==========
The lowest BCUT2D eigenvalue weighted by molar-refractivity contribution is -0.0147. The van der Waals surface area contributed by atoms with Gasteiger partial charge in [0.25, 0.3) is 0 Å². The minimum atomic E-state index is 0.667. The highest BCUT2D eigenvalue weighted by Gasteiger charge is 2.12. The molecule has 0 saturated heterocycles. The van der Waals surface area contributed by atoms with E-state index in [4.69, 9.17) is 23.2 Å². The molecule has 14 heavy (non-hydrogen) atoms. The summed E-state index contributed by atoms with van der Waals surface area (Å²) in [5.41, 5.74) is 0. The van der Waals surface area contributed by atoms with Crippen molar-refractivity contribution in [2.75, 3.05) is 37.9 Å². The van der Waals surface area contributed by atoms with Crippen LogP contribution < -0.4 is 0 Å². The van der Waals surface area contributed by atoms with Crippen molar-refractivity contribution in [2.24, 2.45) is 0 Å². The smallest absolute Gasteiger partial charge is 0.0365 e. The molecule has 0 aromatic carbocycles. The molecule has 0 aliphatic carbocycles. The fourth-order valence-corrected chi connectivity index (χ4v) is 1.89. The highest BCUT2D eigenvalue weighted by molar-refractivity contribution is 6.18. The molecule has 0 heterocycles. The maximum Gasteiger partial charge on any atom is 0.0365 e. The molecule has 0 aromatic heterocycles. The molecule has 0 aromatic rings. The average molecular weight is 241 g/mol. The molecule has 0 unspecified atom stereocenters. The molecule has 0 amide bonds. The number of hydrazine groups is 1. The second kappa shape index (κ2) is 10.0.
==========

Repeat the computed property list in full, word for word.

The lowest BCUT2D eigenvalue weighted by molar-refractivity contribution is -0.0147. The van der Waals surface area contributed by atoms with Gasteiger partial charge in [0.25, 0.3) is 0 Å². The minimum atomic E-state index is 0.667. The highest BCUT2D eigenvalue weighted by Gasteiger charge is 2.12. The molecule has 0 saturated heterocycles. The van der Waals surface area contributed by atoms with E-state index in [4.69, 9.17) is 23.2 Å². The molecule has 14 heavy (non-hydrogen) atoms. The summed E-state index contributed by atoms with van der Waals surface area (Å²) in [5.41, 5.74) is 0. The van der Waals surface area contributed by atoms with Crippen molar-refractivity contribution in [2.75, 3.05) is 37.9 Å². The van der Waals surface area contributed by atoms with Crippen LogP contribution < -0.4 is 0 Å². The van der Waals surface area contributed by atoms with Crippen molar-refractivity contribution in [2.24, 2.45) is 0 Å². The smallest absolute Gasteiger partial charge is 0.0365 e. The molecule has 0 aromatic carbocycles. The molecule has 0 aliphatic carbocycles. The fourth-order valence-corrected chi connectivity index (χ4v) is 1.89. The highest BCUT2D eigenvalue weighted by molar-refractivity contribution is 6.18. The molecule has 0 heterocycles. The maximum Gasteiger partial charge on any atom is 0.0365 e. The molecule has 0 aromatic heterocycles. The molecule has 0 aromatic rings. The average molecular weight is 241 g/mol. The molecule has 0 unspecified atom stereocenters. The molecule has 0 amide bonds. The number of hydrazine groups is 1. The second kappa shape index (κ2) is 10.0.